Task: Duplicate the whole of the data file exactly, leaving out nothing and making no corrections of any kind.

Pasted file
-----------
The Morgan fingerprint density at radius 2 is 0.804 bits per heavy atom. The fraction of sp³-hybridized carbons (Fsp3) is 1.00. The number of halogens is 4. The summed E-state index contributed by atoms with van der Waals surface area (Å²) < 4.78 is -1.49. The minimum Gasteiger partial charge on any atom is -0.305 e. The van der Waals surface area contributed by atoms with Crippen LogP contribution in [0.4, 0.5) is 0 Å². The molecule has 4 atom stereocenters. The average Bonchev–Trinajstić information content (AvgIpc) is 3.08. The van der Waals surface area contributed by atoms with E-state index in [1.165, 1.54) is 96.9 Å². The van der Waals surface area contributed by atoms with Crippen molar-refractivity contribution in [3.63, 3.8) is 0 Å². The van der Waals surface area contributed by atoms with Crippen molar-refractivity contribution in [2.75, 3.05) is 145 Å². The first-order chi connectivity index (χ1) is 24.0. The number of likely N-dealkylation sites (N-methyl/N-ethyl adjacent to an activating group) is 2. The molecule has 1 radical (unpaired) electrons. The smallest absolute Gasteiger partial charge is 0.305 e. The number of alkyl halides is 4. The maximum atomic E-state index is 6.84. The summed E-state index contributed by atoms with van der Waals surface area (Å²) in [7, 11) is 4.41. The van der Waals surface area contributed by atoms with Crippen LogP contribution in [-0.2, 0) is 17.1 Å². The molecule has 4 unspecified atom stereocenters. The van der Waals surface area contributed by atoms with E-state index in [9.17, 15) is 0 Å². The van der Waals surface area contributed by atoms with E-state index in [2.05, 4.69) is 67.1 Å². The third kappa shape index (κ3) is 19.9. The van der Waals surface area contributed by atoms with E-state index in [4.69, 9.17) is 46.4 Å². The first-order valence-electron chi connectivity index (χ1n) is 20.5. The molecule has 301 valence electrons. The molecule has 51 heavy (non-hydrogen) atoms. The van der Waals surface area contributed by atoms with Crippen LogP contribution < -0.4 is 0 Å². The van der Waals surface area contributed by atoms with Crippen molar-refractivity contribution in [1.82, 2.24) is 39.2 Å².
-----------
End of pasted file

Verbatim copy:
The Morgan fingerprint density at radius 2 is 0.804 bits per heavy atom. The fraction of sp³-hybridized carbons (Fsp3) is 1.00. The number of halogens is 4. The summed E-state index contributed by atoms with van der Waals surface area (Å²) < 4.78 is -1.49. The minimum Gasteiger partial charge on any atom is -0.305 e. The van der Waals surface area contributed by atoms with Crippen LogP contribution in [0.4, 0.5) is 0 Å². The molecule has 4 atom stereocenters. The average Bonchev–Trinajstić information content (AvgIpc) is 3.08. The van der Waals surface area contributed by atoms with E-state index in [1.165, 1.54) is 96.9 Å². The van der Waals surface area contributed by atoms with Crippen molar-refractivity contribution in [3.63, 3.8) is 0 Å². The van der Waals surface area contributed by atoms with Crippen molar-refractivity contribution in [2.75, 3.05) is 145 Å². The first-order chi connectivity index (χ1) is 24.0. The number of likely N-dealkylation sites (N-methyl/N-ethyl adjacent to an activating group) is 2. The molecule has 1 radical (unpaired) electrons. The smallest absolute Gasteiger partial charge is 0.305 e. The number of alkyl halides is 4. The maximum atomic E-state index is 6.84. The summed E-state index contributed by atoms with van der Waals surface area (Å²) in [7, 11) is 4.41. The van der Waals surface area contributed by atoms with Crippen LogP contribution in [-0.2, 0) is 17.1 Å². The molecule has 4 unspecified atom stereocenters. The van der Waals surface area contributed by atoms with E-state index in [9.17, 15) is 0 Å². The van der Waals surface area contributed by atoms with E-state index in [2.05, 4.69) is 67.1 Å². The third kappa shape index (κ3) is 19.9. The van der Waals surface area contributed by atoms with E-state index in [4.69, 9.17) is 46.4 Å². The first-order valence-electron chi connectivity index (χ1n) is 20.5. The molecule has 301 valence electrons. The molecule has 51 heavy (non-hydrogen) atoms. The van der Waals surface area contributed by atoms with Crippen LogP contribution < -0.4 is 0 Å². The van der Waals surface area contributed by atoms with Crippen molar-refractivity contribution in [1.82, 2.24) is 39.2 Å².